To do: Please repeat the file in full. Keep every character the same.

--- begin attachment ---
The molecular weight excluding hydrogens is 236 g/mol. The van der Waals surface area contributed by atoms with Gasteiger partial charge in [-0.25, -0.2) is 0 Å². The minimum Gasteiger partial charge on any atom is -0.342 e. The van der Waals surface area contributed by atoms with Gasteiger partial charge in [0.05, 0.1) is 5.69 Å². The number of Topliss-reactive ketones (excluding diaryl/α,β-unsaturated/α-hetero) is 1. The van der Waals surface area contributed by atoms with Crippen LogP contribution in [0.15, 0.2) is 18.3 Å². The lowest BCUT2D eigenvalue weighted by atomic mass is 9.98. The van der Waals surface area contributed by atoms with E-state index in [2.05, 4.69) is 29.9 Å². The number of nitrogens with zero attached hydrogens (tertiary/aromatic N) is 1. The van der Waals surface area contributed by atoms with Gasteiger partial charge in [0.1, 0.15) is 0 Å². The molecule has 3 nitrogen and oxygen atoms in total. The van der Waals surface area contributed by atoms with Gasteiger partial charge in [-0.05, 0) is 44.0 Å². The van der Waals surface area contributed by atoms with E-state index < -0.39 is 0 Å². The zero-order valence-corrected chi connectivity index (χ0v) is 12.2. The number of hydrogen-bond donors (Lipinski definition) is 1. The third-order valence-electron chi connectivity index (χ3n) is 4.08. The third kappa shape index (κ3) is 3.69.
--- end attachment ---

The molecular weight excluding hydrogens is 236 g/mol. The van der Waals surface area contributed by atoms with Gasteiger partial charge in [-0.25, -0.2) is 0 Å². The minimum Gasteiger partial charge on any atom is -0.342 e. The van der Waals surface area contributed by atoms with Gasteiger partial charge in [0.05, 0.1) is 5.69 Å². The number of Topliss-reactive ketones (excluding diaryl/α,β-unsaturated/α-hetero) is 1. The van der Waals surface area contributed by atoms with Crippen LogP contribution in [0.15, 0.2) is 18.3 Å². The lowest BCUT2D eigenvalue weighted by atomic mass is 9.98. The van der Waals surface area contributed by atoms with E-state index in [2.05, 4.69) is 29.9 Å². The number of nitrogens with zero attached hydrogens (tertiary/aromatic N) is 1. The van der Waals surface area contributed by atoms with Gasteiger partial charge in [0.1, 0.15) is 0 Å². The molecule has 3 nitrogen and oxygen atoms in total. The van der Waals surface area contributed by atoms with Gasteiger partial charge in [-0.05, 0) is 44.0 Å². The van der Waals surface area contributed by atoms with E-state index < -0.39 is 0 Å². The zero-order valence-corrected chi connectivity index (χ0v) is 12.2. The number of hydrogen-bond donors (Lipinski definition) is 1. The third-order valence-electron chi connectivity index (χ3n) is 4.08. The third kappa shape index (κ3) is 3.69.